The Arty Semite

Holocaust Archive To Be Commemorated in Warsaw

By JTA

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A monument commemorating the Ringelblum Archive will be built on Nowolipki Street in Warsaw, where it was hidden during the war.

Courtesy United States Holocaust Memorial Museum
Archivists at the Jewish Historical Institute in Warsaw sort through the contents of the Ringelblum archive, retrieved from two milk cans discovered in 1946 and 1950 in the ruins of buildings in the former ghetto.

Emanuel Ringelblum led a secret operation code-named Oyneg Shabbos while living in the Warsaw Ghetto, in the basement of the building at 68 Nowolipki St., between August 1942 and February 1943. Ringelblum, along with other Jewish writers, scientists and neighbors, gathered newspapers, leaflets, posters, photos, drawings, notes, diaries and literary works that documented the extermination of the Jews.

The 25,000-document archive buried in metal boxes and milk cans was taken from the ruins of the ghetto in 1946 and 1955. In 1999, UNESCO placed the Ringelblum Archive on its list of the most important documents of humanity.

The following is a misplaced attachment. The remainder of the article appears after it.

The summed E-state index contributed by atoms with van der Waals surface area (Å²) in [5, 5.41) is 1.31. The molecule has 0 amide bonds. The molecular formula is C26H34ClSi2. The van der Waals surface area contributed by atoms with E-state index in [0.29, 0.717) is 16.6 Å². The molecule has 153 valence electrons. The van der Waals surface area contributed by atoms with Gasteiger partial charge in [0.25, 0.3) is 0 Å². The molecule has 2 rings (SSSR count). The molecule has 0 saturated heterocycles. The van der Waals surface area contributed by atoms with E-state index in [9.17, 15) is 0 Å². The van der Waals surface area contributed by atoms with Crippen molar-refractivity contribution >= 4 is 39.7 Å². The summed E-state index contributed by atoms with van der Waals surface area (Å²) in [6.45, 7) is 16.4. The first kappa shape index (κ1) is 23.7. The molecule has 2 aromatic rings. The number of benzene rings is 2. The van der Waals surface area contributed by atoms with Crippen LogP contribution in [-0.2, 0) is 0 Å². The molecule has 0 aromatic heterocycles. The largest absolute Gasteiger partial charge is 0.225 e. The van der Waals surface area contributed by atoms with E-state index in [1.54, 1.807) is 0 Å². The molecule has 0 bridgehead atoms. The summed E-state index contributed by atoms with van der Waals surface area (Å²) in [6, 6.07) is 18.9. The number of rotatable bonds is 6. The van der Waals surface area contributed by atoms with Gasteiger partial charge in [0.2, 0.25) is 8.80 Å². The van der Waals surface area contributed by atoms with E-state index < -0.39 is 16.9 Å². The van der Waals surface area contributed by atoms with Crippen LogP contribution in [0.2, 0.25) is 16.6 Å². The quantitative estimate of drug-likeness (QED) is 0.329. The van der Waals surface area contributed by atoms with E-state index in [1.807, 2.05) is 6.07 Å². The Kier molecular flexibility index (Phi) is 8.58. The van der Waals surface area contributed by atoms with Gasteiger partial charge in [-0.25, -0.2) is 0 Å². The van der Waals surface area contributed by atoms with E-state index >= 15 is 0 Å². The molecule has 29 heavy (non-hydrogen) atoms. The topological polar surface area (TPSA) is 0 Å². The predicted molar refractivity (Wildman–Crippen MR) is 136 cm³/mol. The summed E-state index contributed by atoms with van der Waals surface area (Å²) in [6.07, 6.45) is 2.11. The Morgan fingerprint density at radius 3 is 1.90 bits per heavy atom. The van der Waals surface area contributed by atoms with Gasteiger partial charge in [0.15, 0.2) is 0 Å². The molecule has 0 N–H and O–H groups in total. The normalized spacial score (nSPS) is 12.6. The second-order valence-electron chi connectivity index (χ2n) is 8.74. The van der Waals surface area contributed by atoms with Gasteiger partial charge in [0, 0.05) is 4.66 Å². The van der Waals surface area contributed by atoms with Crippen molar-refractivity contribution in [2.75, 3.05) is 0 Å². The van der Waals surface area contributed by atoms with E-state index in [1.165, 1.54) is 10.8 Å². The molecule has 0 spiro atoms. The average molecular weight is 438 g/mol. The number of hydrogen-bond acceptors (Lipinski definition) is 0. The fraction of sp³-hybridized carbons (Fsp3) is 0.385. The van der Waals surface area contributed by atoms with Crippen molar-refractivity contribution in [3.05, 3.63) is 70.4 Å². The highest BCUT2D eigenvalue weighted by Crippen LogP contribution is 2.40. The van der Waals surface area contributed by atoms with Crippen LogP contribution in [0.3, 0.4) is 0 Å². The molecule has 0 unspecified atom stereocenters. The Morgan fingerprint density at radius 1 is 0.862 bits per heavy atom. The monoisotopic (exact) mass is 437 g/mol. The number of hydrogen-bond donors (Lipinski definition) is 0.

Jacek Leociak, assistant professor at the Institute of Literary Research of the Polish Academy of Sciences, originated the idea of commemorating the hiding place of the archive. The monument will consist of a pit with a glass box containing a copy of one of the documents from the archive placed inside, symbolizing the basement.

The project was created in 2010 but its implementation has just begun. The organization and financing of the monument is under the auspices of the Council for the Protection of Struggle and Martyrdom Sites. The unveiling of the monument will take place on September 18, the anniversary of finding in the basement the first part of the Ringelblum Archive.


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